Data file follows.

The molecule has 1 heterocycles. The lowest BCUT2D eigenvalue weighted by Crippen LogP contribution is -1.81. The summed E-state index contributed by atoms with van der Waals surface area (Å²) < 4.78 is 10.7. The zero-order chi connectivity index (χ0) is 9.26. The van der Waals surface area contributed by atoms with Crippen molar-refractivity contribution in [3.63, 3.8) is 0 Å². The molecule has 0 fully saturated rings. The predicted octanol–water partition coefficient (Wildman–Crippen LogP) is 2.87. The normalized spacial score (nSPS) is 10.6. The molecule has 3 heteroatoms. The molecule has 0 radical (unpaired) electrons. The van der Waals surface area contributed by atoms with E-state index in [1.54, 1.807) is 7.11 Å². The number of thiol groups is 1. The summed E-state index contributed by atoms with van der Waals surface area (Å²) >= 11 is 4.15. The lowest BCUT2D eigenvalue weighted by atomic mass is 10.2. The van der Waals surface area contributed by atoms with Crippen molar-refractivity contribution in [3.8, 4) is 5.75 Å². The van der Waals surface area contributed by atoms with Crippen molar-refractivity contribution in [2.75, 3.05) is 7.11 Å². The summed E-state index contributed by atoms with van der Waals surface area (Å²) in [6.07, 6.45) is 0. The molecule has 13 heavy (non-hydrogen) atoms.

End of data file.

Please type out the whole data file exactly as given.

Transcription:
The molecule has 1 heterocycles. The lowest BCUT2D eigenvalue weighted by Crippen LogP contribution is -1.81. The summed E-state index contributed by atoms with van der Waals surface area (Å²) < 4.78 is 10.7. The zero-order chi connectivity index (χ0) is 9.26. The van der Waals surface area contributed by atoms with Crippen molar-refractivity contribution in [3.63, 3.8) is 0 Å². The molecule has 0 fully saturated rings. The predicted octanol–water partition coefficient (Wildman–Crippen LogP) is 2.87. The normalized spacial score (nSPS) is 10.6. The molecule has 3 heteroatoms. The molecule has 0 radical (unpaired) electrons. The van der Waals surface area contributed by atoms with E-state index in [1.54, 1.807) is 7.11 Å². The number of thiol groups is 1. The summed E-state index contributed by atoms with van der Waals surface area (Å²) >= 11 is 4.15. The lowest BCUT2D eigenvalue weighted by atomic mass is 10.2. The van der Waals surface area contributed by atoms with Crippen molar-refractivity contribution in [3.8, 4) is 5.75 Å². The van der Waals surface area contributed by atoms with Crippen molar-refractivity contribution in [2.75, 3.05) is 7.11 Å². The summed E-state index contributed by atoms with van der Waals surface area (Å²) in [6.07, 6.45) is 0. The molecule has 13 heavy (non-hydrogen) atoms.